Research shows that 85% of the reason you get, keep and progress in a job has more to do with people skills than technical knowledge. Charisma is the difference that will make the difference. It is that nebulous quality that drives people to be with you, follow you and even emulate you. In an interview it can be the vital ingredient that gets you the job.
Interview panels ultimately give jobs to people they like, people they see fitting into the company, getting on with them and others and able to bring lots of positive energy to the table. So while you are busy focusing on displaying your technical skills and competencies remember it is just as important to serve up a little charisma to really make a connection with your interview panel.
Some people just seem to be naturally charismatic such as Barak Obama in the run up to the US presidency and Mother Theresa through her work with poverty. But if you are not ready to lead a country or save one you can start to learn how to feel more charismatic and how to project it.
First step is that you have to feel good about you and then you have to help your interview panel feel good about you too. Have a confident purpose and plan for you interview – What do you want to achieve and this needs to be more than “I want the job”. What impression do you want to make, what core skills and competencies do you want the panel to see in you, what key message do you want to get across and leave hanging in the air when you exit the room?
Often we make the mistake of believing that interviews are a passive affair for the candidate: they ask the questions and you give the answers! This is very far from the truth. When you have a clear intention and plan for the information you want to convey you can start to identify ways in which you want to influence the process and the panel. You do have to answer their questions but you can be proactive and take charge on the additional information you provide.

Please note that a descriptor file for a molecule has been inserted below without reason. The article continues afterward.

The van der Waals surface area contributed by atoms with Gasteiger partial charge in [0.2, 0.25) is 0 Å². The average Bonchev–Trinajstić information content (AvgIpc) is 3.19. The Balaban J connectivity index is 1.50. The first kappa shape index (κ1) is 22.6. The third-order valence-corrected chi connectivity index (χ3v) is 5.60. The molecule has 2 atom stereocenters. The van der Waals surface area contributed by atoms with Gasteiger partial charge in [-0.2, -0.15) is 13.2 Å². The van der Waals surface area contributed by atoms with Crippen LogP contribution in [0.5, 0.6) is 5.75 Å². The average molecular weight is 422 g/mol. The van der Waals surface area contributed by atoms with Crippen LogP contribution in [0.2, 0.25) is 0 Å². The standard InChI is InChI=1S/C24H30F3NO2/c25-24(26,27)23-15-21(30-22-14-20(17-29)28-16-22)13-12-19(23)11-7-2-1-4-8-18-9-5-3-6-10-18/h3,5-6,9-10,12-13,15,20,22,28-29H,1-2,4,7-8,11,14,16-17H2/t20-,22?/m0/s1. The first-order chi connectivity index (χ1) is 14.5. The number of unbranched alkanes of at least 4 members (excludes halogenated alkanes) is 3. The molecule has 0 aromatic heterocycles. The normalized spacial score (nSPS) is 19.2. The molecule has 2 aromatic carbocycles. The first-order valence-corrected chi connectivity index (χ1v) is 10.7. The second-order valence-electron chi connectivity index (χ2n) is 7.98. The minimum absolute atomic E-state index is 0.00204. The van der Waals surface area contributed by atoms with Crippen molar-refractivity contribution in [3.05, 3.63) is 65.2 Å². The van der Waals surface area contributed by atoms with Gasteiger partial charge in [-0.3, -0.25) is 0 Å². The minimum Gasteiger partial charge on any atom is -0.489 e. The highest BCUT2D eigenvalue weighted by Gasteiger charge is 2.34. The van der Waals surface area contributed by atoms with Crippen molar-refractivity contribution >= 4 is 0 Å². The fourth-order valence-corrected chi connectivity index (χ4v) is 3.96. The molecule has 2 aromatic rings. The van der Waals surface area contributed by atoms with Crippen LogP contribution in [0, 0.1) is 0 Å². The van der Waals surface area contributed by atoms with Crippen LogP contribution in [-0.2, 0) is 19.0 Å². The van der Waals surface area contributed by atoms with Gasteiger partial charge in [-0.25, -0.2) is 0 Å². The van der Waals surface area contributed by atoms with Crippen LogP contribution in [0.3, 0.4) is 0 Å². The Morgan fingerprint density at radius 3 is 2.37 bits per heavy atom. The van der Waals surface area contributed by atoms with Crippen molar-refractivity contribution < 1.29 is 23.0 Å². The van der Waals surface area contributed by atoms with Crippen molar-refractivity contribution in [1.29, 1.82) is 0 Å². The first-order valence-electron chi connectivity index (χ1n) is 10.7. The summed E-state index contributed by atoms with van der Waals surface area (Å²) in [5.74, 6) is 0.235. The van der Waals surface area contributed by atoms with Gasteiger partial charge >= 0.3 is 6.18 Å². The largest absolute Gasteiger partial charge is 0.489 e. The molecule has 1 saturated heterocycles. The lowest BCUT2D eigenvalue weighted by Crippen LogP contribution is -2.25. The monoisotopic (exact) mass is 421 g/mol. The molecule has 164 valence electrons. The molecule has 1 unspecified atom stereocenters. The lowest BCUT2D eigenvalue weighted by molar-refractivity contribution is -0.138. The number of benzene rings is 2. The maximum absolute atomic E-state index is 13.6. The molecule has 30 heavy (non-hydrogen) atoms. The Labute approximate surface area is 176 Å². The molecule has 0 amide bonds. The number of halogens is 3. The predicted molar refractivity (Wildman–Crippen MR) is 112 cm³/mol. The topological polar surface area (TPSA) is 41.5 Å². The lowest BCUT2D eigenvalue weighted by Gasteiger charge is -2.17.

Give a firm handshake on arrival; look the panel straight in the eye, treat each person you meet as if he or she is truly important. Don’t interrupt. Don’t mentally cut off the other person. Don’t reload while he or she is speaking. Listen! Listen! Listen! Visibly respond to the panel members not just the one asking the question. Smile, nod agreement and address them by name.
Focus your answers closely to the question and always ask the panel to repeat if you think you may have gone off track or if you need to buy a bit more thinking time. Structuring your answers to three points can be very helpful as we know that grouping in threes makes information more engaging and memorable (rule of three).
Always have one or two “killer” questions that demonstrate strongly your ability to see the big picture or that you are aware of emerging trends and issues coming up the track in your sector/role. Asking a question is your opportunity to sell yourself a little more, so don’t waste it on “filler” questions on induction or training or opportunities for development.
Finish with a strong closing pitch summarising three or four key relevant competencies that you bring to the role and an expression of your enthusiasm to work with this particular company. Our brains tend to remember the beginnings and the endings and so make sure you close as strongly as you started. Go out with a band not a fizz!
Remember that interviews are a performance and while its not Othello or Scarlet O’Hara we are seeking to emulate, you do need to present a slightly louder, brighter, more engergised and more boastful version of you!